“Kee hoya Dittay? Tera rang uddiya hoya… ki pareshani tenu?” he asked.
(What is wrong, Dittay? Why is your face so pale? Why are you worried?)
Allah Ditta told him everything. The two sat together in the corner, talking for quite some time. That night when he cycled home, Sajid’s voice rang in his ears.
“Ik dihari de v paisay lay aa tay double hojaangay…”
(Even one day’s earnings shall be enough, they’ll be doubled…)
But it was wrong. How could he use that money to buy an animal for a religious sacrifice? Finally, he reached home. Conscious that Bakhtu might still be awake, he entered the house quietly. Allah Ditta spent that night quite restlessly. Sajid’s words rang in his ears.
“Dil da haal o Zaat jaandi! Changay kamm waastay karda piya hain tu….Rabb maaf karsi.”
(God knows your intentions. You’re doing this for a good cause. God will forgive you.)
His urgings had convinced Ditta to some extent. As he turned to his side of the charpayi, Bakhtu squirmed in his sleep. Patting him lovingly, Allah Ditta tried to put him to sleep. But Bakhtu opened his eyes. Looking at his father he said,
“Abba assi gareeb aan?”
(Dad, are we poor?)
The question hit Allah Ditta in the face like a slap. Startled, he looked at Bakhtu and said,
“Nai puttar tenu kisne kiyah aye?”
(No, my son, who said that to you?)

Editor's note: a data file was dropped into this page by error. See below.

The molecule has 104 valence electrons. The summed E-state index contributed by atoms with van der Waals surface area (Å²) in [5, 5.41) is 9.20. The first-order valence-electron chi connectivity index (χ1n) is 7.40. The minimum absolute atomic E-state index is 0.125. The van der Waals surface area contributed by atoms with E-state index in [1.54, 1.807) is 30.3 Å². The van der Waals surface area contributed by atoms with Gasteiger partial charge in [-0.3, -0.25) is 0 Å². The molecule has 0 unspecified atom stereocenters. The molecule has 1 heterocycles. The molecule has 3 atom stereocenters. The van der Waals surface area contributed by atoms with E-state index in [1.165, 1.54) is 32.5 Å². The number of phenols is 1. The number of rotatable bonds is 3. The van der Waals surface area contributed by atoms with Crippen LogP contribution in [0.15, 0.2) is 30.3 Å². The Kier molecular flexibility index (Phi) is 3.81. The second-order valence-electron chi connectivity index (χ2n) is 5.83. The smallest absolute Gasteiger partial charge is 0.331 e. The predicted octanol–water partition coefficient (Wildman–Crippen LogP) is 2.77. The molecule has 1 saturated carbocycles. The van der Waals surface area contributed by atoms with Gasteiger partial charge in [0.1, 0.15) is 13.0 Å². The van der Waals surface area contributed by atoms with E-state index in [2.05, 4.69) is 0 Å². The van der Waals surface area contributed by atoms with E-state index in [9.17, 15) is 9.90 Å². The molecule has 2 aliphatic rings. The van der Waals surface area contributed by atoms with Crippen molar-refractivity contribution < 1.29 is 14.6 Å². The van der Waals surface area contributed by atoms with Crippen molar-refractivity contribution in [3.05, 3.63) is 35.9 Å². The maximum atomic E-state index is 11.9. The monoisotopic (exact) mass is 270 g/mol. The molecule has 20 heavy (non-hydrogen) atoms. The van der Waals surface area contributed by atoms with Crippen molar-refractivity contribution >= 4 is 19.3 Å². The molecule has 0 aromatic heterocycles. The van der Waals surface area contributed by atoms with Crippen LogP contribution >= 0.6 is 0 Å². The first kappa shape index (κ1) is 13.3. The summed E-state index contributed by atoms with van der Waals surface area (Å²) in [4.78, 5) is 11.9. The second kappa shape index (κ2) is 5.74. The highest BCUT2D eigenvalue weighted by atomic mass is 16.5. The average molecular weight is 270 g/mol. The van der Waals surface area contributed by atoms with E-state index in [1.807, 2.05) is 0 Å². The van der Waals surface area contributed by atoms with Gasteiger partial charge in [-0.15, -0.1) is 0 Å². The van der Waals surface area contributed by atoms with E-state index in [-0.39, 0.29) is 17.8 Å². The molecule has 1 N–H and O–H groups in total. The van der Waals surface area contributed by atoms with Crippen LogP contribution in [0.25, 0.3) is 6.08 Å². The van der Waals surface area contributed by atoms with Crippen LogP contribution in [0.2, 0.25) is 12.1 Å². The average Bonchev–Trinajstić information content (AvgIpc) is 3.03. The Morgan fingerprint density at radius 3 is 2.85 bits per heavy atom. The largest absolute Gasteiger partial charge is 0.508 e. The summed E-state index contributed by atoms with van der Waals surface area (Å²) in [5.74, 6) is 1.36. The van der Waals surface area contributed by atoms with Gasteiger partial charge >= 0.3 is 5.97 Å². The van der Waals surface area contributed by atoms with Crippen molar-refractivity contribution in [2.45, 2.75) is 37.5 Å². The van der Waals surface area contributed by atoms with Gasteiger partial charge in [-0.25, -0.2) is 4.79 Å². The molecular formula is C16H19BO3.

“Sheeday nay….Oudha abba lay aaya aye. O kehanda tera abba gareeb aye… bakra nahi liyawega..” Bakhtu answered with his eyes full of accusations.
(Sheeday did… his father has brought a goat for him. He says your father is poor… he will not bring a goat for you.)
Hearing these words from his only child plunged him deep into an abyss of paternal helplessness. He looked deep into his son’s eyes. What stared back at him was expectancy, longing and hope. But most of all, a child’s blind faith that his father will provide, no matter what and thus, a decision was made. It was desperation that won in the end.
That week, Allah Ditta gambled for the first time. His day’s earnings were doubled. Confident that his problem would be solved now, he returned home. Wary of his dubious demeanour, his wife inquired as to why he got so late. Shrugging it off nonchalantly, he sat down by the stove and ate dinner. Allah Ditta slept soundly that night, completely oblivious to the reality of what he had done.
They say all remains well till the money pours in. The next sitting also turned out to be quite lucrative for Allah Ditta. He started learning the rules but his fortunes smiled on him and he kept winning. Fate, however, is a fickle friend.
A week before Eid, Allah Ditta took Bakhtu to the nearest cattle market. They brought home a healthy goat with white fluffy hair and black ears. Bakhtu named it Raja. He was beside himself with joy. He would wake up early to feed it and spent every waking minute with the animal. Allah Ditta also took them out for a stroll where he watched lovingly as his beloved son doted over the animal.